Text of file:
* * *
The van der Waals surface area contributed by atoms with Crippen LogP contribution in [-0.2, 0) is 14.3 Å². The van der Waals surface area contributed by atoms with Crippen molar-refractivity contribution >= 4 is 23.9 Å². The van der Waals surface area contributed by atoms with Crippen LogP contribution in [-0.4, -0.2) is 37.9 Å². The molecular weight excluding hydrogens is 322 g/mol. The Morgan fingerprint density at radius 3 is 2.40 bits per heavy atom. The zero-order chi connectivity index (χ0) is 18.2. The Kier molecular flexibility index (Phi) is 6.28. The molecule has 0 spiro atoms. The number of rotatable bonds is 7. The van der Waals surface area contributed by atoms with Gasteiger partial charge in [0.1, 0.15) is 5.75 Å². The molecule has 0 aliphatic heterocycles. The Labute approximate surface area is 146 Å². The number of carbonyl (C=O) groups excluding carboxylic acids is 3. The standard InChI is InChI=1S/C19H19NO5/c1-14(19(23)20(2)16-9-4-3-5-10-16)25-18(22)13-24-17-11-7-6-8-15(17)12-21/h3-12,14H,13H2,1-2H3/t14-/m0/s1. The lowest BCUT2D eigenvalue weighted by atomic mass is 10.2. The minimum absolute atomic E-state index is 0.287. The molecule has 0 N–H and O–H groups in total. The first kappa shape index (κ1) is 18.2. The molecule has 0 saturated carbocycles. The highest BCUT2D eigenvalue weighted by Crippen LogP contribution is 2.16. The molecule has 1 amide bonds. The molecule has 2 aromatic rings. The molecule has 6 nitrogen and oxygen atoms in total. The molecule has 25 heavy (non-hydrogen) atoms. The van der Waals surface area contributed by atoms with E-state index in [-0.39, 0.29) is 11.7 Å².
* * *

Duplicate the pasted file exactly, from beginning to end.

The van der Waals surface area contributed by atoms with Crippen LogP contribution in [-0.2, 0) is 14.3 Å². The van der Waals surface area contributed by atoms with Crippen molar-refractivity contribution >= 4 is 23.9 Å². The van der Waals surface area contributed by atoms with Crippen LogP contribution in [-0.4, -0.2) is 37.9 Å². The molecular weight excluding hydrogens is 322 g/mol. The Morgan fingerprint density at radius 3 is 2.40 bits per heavy atom. The zero-order chi connectivity index (χ0) is 18.2. The Kier molecular flexibility index (Phi) is 6.28. The molecule has 0 spiro atoms. The number of rotatable bonds is 7. The van der Waals surface area contributed by atoms with Gasteiger partial charge in [0.1, 0.15) is 5.75 Å². The molecule has 0 aliphatic heterocycles. The Labute approximate surface area is 146 Å². The number of carbonyl (C=O) groups excluding carboxylic acids is 3. The standard InChI is InChI=1S/C19H19NO5/c1-14(19(23)20(2)16-9-4-3-5-10-16)25-18(22)13-24-17-11-7-6-8-15(17)12-21/h3-12,14H,13H2,1-2H3/t14-/m0/s1. The lowest BCUT2D eigenvalue weighted by atomic mass is 10.2. The minimum absolute atomic E-state index is 0.287. The molecule has 0 N–H and O–H groups in total. The first kappa shape index (κ1) is 18.2. The molecule has 0 saturated carbocycles. The highest BCUT2D eigenvalue weighted by Crippen LogP contribution is 2.16. The molecule has 1 amide bonds. The molecule has 2 aromatic rings. The molecule has 6 nitrogen and oxygen atoms in total. The molecule has 25 heavy (non-hydrogen) atoms. The van der Waals surface area contributed by atoms with E-state index in [-0.39, 0.29) is 11.7 Å².